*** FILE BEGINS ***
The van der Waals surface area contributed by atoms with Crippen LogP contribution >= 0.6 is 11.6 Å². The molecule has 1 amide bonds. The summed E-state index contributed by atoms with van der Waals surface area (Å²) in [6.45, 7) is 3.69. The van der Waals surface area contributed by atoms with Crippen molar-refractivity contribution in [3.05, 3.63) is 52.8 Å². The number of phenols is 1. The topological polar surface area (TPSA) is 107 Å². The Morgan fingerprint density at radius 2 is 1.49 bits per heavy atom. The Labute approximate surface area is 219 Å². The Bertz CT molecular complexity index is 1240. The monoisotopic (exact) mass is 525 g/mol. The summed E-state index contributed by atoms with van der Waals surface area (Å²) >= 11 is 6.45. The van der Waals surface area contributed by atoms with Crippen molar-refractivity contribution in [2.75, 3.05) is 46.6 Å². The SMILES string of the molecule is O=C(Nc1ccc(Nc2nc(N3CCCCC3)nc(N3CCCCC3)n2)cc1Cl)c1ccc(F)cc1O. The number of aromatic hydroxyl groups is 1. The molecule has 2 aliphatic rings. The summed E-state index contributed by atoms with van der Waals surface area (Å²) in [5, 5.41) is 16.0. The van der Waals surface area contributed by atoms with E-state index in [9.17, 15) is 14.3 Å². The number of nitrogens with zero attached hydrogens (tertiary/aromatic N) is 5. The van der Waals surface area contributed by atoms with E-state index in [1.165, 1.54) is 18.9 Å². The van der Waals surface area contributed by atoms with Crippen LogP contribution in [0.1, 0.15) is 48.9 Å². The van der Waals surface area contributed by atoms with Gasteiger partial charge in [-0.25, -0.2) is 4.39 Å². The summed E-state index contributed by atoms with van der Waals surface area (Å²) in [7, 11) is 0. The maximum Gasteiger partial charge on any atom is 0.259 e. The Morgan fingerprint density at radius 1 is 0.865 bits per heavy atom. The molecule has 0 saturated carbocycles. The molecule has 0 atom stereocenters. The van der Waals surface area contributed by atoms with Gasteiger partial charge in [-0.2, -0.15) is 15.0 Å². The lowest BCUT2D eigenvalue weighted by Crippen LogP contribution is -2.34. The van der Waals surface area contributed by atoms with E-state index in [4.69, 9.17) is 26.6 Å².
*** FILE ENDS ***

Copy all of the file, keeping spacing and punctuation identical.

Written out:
The van der Waals surface area contributed by atoms with Crippen LogP contribution >= 0.6 is 11.6 Å². The molecule has 1 amide bonds. The summed E-state index contributed by atoms with van der Waals surface area (Å²) in [6.45, 7) is 3.69. The van der Waals surface area contributed by atoms with Crippen molar-refractivity contribution in [3.05, 3.63) is 52.8 Å². The number of phenols is 1. The topological polar surface area (TPSA) is 107 Å². The Morgan fingerprint density at radius 2 is 1.49 bits per heavy atom. The Labute approximate surface area is 219 Å². The Bertz CT molecular complexity index is 1240. The monoisotopic (exact) mass is 525 g/mol. The summed E-state index contributed by atoms with van der Waals surface area (Å²) >= 11 is 6.45. The van der Waals surface area contributed by atoms with Crippen molar-refractivity contribution in [2.75, 3.05) is 46.6 Å². The SMILES string of the molecule is O=C(Nc1ccc(Nc2nc(N3CCCCC3)nc(N3CCCCC3)n2)cc1Cl)c1ccc(F)cc1O. The number of aromatic hydroxyl groups is 1. The molecule has 2 aliphatic rings. The summed E-state index contributed by atoms with van der Waals surface area (Å²) in [5, 5.41) is 16.0. The van der Waals surface area contributed by atoms with E-state index in [9.17, 15) is 14.3 Å². The number of nitrogens with zero attached hydrogens (tertiary/aromatic N) is 5. The van der Waals surface area contributed by atoms with E-state index in [1.165, 1.54) is 18.9 Å². The van der Waals surface area contributed by atoms with Crippen LogP contribution in [0.1, 0.15) is 48.9 Å². The van der Waals surface area contributed by atoms with Gasteiger partial charge in [-0.25, -0.2) is 4.39 Å². The summed E-state index contributed by atoms with van der Waals surface area (Å²) in [7, 11) is 0. The maximum Gasteiger partial charge on any atom is 0.259 e. The Morgan fingerprint density at radius 1 is 0.865 bits per heavy atom. The molecule has 0 saturated carbocycles. The molecule has 0 atom stereocenters. The van der Waals surface area contributed by atoms with Gasteiger partial charge in [-0.2, -0.15) is 15.0 Å². The lowest BCUT2D eigenvalue weighted by Crippen LogP contribution is -2.34. The van der Waals surface area contributed by atoms with E-state index in [4.69, 9.17) is 26.6 Å².